The process is like crack but for photographers Once youre bitten its impossible to stop,,Theres a few wet platers around the country doing the odd workshop every once in a while or helping others out (Im doing one at the side gallery in Newcastle upon tyne in July) there is John Brewer who does the odd week end workshop mainly in manchester but does visit london form time to time to hold one there.....
Mine was £200 (though needed some love) came with a 450mm F8 lens and two plate holders with adapters to shoot film and smaller sized plates...for practicality in wet plate you want a lens of at least f5.6 and must be uncoated (process relies on UV light and a coated lens will add a stop and a halve to exposure times) The lens I use for most wet plates is a Laack 245mm f4.5 (cost me £30) Though be careful as there is alot of charlatins on ebay and such A pretty dalmiyer 3b will go for £2000 pounds but a one that needs some brasso and elbow grease can be had from £300 Same as cameras getting one that needs a little bit of love run from £50 but one thats been "restored" can be silly money You need to make a darkbox Materails for mine was £20 for wood and paint. Then £20 for black out curtains.. Chems are cheaper than film A bottle of ready mixed collodion £30 (500ml enough to do about 50 halve plates) One shot dev is £12 (2 liters enough for the 500ml collodion) Silver nitrate is running at 70 pence a gram (you need at least 100 grams to make a bath, This is the heart of the process and needs nurturing and will last forever if well looked after... top up with 25grams of silver nitrate per 500ml of collodion use)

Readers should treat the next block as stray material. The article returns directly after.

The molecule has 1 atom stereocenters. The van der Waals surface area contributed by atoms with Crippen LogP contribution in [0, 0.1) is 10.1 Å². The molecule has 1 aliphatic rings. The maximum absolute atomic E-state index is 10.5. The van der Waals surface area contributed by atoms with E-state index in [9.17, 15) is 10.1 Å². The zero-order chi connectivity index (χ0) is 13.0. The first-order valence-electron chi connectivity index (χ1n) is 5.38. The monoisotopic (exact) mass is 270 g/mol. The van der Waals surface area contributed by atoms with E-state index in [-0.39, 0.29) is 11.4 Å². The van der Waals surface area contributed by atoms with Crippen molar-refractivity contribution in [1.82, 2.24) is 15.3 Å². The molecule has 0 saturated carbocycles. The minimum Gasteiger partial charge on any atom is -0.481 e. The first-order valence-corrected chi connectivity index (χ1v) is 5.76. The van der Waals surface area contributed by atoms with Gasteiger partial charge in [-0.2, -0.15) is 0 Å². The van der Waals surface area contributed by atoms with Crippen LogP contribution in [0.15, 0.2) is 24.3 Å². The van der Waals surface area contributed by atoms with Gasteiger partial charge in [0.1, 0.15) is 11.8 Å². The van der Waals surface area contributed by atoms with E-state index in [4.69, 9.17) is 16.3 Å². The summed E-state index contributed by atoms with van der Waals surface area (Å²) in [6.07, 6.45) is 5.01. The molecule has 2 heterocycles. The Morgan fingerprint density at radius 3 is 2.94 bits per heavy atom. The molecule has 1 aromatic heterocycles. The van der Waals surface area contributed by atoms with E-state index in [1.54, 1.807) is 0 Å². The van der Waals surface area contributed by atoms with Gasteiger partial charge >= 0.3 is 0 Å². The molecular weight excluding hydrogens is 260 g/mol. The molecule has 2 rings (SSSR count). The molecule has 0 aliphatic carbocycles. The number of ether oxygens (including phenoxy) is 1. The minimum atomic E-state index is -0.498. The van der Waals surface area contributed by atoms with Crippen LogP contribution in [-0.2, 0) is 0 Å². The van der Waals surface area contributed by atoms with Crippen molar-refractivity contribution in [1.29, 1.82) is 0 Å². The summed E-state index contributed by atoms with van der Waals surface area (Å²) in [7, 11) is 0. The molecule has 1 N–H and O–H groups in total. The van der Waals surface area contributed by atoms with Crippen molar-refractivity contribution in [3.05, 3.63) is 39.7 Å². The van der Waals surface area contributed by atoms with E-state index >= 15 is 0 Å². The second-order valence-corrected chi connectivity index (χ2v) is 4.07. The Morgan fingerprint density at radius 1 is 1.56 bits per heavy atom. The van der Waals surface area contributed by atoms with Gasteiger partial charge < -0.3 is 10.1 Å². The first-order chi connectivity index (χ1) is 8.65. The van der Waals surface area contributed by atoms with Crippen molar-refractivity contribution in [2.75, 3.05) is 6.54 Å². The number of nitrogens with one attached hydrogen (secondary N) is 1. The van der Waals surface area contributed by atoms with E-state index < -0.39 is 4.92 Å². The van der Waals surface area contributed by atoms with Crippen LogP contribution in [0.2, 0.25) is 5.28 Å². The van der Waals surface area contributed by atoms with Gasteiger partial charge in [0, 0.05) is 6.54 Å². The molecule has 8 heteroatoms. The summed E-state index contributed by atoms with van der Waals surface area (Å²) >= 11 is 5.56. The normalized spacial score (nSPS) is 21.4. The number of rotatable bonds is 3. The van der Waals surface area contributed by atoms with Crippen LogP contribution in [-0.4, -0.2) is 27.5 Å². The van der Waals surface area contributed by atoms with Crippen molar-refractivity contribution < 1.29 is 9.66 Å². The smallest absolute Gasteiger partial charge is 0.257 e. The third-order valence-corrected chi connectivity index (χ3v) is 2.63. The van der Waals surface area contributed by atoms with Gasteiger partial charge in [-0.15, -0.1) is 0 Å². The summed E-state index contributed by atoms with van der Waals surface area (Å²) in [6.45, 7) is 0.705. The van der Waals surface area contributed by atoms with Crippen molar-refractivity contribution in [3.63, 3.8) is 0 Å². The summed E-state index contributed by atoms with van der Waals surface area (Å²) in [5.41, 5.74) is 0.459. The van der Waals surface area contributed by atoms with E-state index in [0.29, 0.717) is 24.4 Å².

Glass depends how friendly you are with youre supplier but Im paying £10 per 50 sheets of halve plate pre cut...and £20 for 30 sheets of 10x8 (glass can be cleaned and reused if you dont like the photo)
Ilford rapid fix is about £11 per liter mix this at least 300ml to 700ml of tap water
All in all for a 5x4 or slightly bigger Halve plate (cabinet size) set up you are looking at a budget of £500
Its tempting to start bigger but even with a weekend workshop it still takes about a year of regular practice to get proficient at...(quicker if mentored by a local wet plater)
Having looked a little closer at the process I'm even more impressed, particularly given the time constraints. The intricasies are truly fascinating and I love the idea of developing an image on glass plate. And how warm vs cool tones render. And the detail...
I have a feeling my weekend will be spent investigating further.